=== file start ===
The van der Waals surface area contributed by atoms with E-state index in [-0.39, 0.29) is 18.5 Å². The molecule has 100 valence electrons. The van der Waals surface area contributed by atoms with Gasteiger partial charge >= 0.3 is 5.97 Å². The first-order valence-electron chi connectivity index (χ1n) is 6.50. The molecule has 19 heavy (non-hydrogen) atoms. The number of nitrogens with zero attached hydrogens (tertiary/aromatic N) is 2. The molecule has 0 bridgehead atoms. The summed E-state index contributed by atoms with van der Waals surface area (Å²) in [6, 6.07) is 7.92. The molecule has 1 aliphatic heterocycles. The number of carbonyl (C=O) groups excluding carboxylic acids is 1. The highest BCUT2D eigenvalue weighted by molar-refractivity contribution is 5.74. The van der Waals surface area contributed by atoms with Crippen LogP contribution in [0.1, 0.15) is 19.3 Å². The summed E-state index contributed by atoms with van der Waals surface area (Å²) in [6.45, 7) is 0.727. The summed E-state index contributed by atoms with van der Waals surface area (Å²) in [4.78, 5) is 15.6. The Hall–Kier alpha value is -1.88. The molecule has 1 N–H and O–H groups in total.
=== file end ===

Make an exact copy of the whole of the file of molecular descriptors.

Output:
The van der Waals surface area contributed by atoms with E-state index in [-0.39, 0.29) is 18.5 Å². The molecule has 100 valence electrons. The van der Waals surface area contributed by atoms with Gasteiger partial charge >= 0.3 is 5.97 Å². The first-order valence-electron chi connectivity index (χ1n) is 6.50. The molecule has 19 heavy (non-hydrogen) atoms. The number of nitrogens with zero attached hydrogens (tertiary/aromatic N) is 2. The molecule has 0 bridgehead atoms. The summed E-state index contributed by atoms with van der Waals surface area (Å²) in [6, 6.07) is 7.92. The molecule has 1 aliphatic heterocycles. The number of carbonyl (C=O) groups excluding carboxylic acids is 1. The highest BCUT2D eigenvalue weighted by molar-refractivity contribution is 5.74. The van der Waals surface area contributed by atoms with Crippen LogP contribution in [0.1, 0.15) is 19.3 Å². The summed E-state index contributed by atoms with van der Waals surface area (Å²) in [6.45, 7) is 0.727. The summed E-state index contributed by atoms with van der Waals surface area (Å²) in [4.78, 5) is 15.6. The Hall–Kier alpha value is -1.88. The molecule has 1 N–H and O–H groups in total.